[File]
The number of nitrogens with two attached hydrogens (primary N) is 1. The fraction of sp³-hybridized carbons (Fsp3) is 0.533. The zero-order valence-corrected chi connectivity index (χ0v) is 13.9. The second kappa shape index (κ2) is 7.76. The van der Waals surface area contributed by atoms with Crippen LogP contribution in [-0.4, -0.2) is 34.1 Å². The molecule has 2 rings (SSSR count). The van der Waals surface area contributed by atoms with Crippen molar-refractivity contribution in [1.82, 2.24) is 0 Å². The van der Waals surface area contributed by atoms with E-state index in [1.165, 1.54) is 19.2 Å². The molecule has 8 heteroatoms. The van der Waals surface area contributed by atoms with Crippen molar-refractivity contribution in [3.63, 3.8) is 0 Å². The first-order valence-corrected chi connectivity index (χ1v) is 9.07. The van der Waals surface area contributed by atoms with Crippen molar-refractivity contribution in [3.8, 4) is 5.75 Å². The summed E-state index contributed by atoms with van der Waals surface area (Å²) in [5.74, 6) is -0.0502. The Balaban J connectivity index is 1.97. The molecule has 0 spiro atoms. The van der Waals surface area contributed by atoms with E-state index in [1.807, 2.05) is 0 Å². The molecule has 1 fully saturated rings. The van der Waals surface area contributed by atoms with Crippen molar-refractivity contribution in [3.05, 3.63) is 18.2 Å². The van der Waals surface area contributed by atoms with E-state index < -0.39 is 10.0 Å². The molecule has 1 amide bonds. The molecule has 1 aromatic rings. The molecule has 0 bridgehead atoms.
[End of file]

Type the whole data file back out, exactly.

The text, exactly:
The number of nitrogens with two attached hydrogens (primary N) is 1. The fraction of sp³-hybridized carbons (Fsp3) is 0.533. The zero-order valence-corrected chi connectivity index (χ0v) is 13.9. The second kappa shape index (κ2) is 7.76. The van der Waals surface area contributed by atoms with Crippen LogP contribution in [-0.4, -0.2) is 34.1 Å². The molecule has 2 rings (SSSR count). The van der Waals surface area contributed by atoms with Crippen molar-refractivity contribution in [1.82, 2.24) is 0 Å². The van der Waals surface area contributed by atoms with E-state index in [1.165, 1.54) is 19.2 Å². The molecule has 8 heteroatoms. The van der Waals surface area contributed by atoms with Crippen molar-refractivity contribution in [3.63, 3.8) is 0 Å². The first-order valence-corrected chi connectivity index (χ1v) is 9.07. The van der Waals surface area contributed by atoms with Crippen molar-refractivity contribution in [3.8, 4) is 5.75 Å². The summed E-state index contributed by atoms with van der Waals surface area (Å²) in [5.74, 6) is -0.0502. The Balaban J connectivity index is 1.97. The molecule has 0 spiro atoms. The van der Waals surface area contributed by atoms with E-state index in [1.807, 2.05) is 0 Å². The molecule has 1 fully saturated rings. The van der Waals surface area contributed by atoms with Crippen molar-refractivity contribution in [3.05, 3.63) is 18.2 Å². The van der Waals surface area contributed by atoms with E-state index < -0.39 is 10.0 Å². The molecule has 1 amide bonds. The molecule has 1 aromatic rings. The molecule has 0 bridgehead atoms.